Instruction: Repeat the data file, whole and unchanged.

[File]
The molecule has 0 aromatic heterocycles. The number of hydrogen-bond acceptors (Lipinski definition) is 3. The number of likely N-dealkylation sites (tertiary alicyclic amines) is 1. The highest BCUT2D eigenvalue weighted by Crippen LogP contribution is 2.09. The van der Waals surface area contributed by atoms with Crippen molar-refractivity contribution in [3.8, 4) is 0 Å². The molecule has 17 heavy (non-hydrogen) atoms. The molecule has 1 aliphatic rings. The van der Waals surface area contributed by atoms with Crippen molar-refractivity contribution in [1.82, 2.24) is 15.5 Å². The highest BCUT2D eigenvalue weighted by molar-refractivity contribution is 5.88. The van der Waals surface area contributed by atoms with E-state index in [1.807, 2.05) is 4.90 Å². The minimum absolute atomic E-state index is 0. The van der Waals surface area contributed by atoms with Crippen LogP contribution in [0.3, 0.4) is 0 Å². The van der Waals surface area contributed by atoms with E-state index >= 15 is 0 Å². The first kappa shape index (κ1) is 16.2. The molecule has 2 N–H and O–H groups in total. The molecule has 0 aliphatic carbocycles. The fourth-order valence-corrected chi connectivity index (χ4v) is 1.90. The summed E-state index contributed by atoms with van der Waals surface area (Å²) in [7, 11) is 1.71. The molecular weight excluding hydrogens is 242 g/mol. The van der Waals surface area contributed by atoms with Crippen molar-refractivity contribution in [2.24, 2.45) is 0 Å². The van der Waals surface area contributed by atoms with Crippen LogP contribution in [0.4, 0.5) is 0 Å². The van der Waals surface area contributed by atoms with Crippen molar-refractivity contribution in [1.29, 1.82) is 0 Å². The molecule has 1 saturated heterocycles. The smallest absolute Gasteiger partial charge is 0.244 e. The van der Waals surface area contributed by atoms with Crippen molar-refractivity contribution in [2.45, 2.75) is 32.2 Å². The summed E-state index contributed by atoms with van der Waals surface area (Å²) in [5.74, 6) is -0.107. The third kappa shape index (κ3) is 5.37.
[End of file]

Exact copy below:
The molecule has 0 aromatic heterocycles. The number of hydrogen-bond acceptors (Lipinski definition) is 3. The number of likely N-dealkylation sites (tertiary alicyclic amines) is 1. The highest BCUT2D eigenvalue weighted by Crippen LogP contribution is 2.09. The van der Waals surface area contributed by atoms with Crippen molar-refractivity contribution in [3.8, 4) is 0 Å². The molecule has 17 heavy (non-hydrogen) atoms. The molecule has 1 aliphatic rings. The van der Waals surface area contributed by atoms with Crippen molar-refractivity contribution in [1.82, 2.24) is 15.5 Å². The highest BCUT2D eigenvalue weighted by molar-refractivity contribution is 5.88. The van der Waals surface area contributed by atoms with E-state index in [1.807, 2.05) is 4.90 Å². The minimum absolute atomic E-state index is 0. The van der Waals surface area contributed by atoms with Crippen LogP contribution in [0.3, 0.4) is 0 Å². The van der Waals surface area contributed by atoms with E-state index >= 15 is 0 Å². The first kappa shape index (κ1) is 16.2. The molecule has 2 N–H and O–H groups in total. The molecule has 0 aliphatic carbocycles. The fourth-order valence-corrected chi connectivity index (χ4v) is 1.90. The summed E-state index contributed by atoms with van der Waals surface area (Å²) in [7, 11) is 1.71. The molecular weight excluding hydrogens is 242 g/mol. The van der Waals surface area contributed by atoms with Crippen molar-refractivity contribution in [2.24, 2.45) is 0 Å². The van der Waals surface area contributed by atoms with Crippen LogP contribution in [0.4, 0.5) is 0 Å². The van der Waals surface area contributed by atoms with Crippen molar-refractivity contribution in [1.29, 1.82) is 0 Å². The molecule has 1 saturated heterocycles. The smallest absolute Gasteiger partial charge is 0.244 e. The van der Waals surface area contributed by atoms with Crippen molar-refractivity contribution in [2.45, 2.75) is 32.2 Å². The summed E-state index contributed by atoms with van der Waals surface area (Å²) in [5.74, 6) is -0.107. The third kappa shape index (κ3) is 5.37.